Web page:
Why a Marketing Investment Is Not Just An Expense
It’s easy for both new and seasoned business owners to look at outgoing costs as simple expenses…this especially rings true when it comes to marketing. In terms of the amount of money being spent, business owners can develop a warped sense of what marketing really is.
Sure – it’s an expenditure. You are spending money, but these funds are being expensed toward achieve a specific result, as opposed to overhead costs like rent or utility bills, which are essential to proper functioning of the company.
It’s true that marketing is multifaceted and that it can and cannot be reduced to a simple formula where cost directly translates into profit across the board. There are multiple different approaches and applications and some of them will directly qualify as expenses. However, unlike most other areas of your business, marketing has the most potential to offer more inherent value and a bigger overall return – which makes it a true investment in your business.
So what is the difference between treating marketing as an investment rather than an expense? Let’s take a deeper look.
When defining your marketing strategies, the guiding principle should always be your return on investment, or ROI. No marketing strategy can function effectively unless it is based on ROI. It represents the quantitative benefits (usually this boils down to revenue) that you receive above and beyond what is needed to recoup the original payment. For example, if you spend $3,000 on a marketing campaign and earn $4,500 in revenue from those ads, your ROI is $1,500.
When it comes to expenses, you will have a fixed return. For example, you might pay $1000 for a magazine ad and receive $2500 in revenue from it – a solid return. But in an investment transaction, once you pay for the service you will continue to see returns on it over time. This boils down to creating an asset that continues to provide value, such as an article that can be re-purposed into a series, an info-graphic or a listicle. Other examples include video, TV advertisements and other creatives that can be used over a long period in order to continue to produce results and drive revenue.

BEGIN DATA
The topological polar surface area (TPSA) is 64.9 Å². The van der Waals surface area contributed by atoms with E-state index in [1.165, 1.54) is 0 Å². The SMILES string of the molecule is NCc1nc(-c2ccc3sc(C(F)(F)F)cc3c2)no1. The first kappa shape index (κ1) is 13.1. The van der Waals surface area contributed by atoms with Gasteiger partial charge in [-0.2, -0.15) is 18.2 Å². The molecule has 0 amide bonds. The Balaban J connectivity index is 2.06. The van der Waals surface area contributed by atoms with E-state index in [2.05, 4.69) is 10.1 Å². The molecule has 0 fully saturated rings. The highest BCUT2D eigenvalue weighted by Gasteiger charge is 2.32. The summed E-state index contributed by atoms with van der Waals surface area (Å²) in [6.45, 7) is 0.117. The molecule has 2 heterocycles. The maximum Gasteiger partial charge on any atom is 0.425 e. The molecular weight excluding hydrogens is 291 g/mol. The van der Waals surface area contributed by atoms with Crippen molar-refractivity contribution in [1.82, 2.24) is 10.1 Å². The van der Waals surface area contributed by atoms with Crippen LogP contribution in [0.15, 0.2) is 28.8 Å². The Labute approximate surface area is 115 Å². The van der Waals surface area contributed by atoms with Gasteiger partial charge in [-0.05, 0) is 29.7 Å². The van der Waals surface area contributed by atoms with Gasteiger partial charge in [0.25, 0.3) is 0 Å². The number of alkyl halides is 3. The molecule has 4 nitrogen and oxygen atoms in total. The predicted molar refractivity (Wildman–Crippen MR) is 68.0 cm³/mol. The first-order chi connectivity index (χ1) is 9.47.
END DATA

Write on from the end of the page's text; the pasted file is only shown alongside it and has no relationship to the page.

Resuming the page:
If you are interested in learning more about how marketing investments can benefit your business, we can help you create a strategy that works for you. Feel free to contact us or call us directly at 1-866-477-4420.
Temporary marketing expenses include things like paid advertising, in which you pay a fixed amount of money in order to get a certain amount of visibility. For example, Facebook will keep your ads in circulation on a subscription basis – as long as you are paying, your ads will be seen.
When you stop putting money into the strategy, the ad will disappear – and so will any potential revenue. This can be a good way to generate short-term income but you aren’t building permanent revenue or compounding returns.
The bottom line is that investment style marketing strategies DO carry a higher overall long-term value – but that doesn’t mean that you shouldn’t continue to explore a variety of marketing tactics, including those that would qualify as expenses. The way to get the best return on your marketing efforts is to cast a wide net – and use data and analytics to fine-tune your efforts. There’s no point in choosing between quick returns and long-term ROI. It’s more important to customize your efforts for each unique situation.
If you’re a startup and you need to get word out about your company, PPC campaigns and print ads can be a great way to do so. Combining this with a content marketing strategy that will benefit you over time will prove to be an even more effective way of producing the highest ROI.
Looking at marketing strategies as investments instead of just writing them off as expenses can help you start planning better budgets and optimizing your strategies in order to deliver the best returns.
Understanding how investments vs expenses work in marketing is a great foundation for helping you map out the best possible marketing strategy for your business.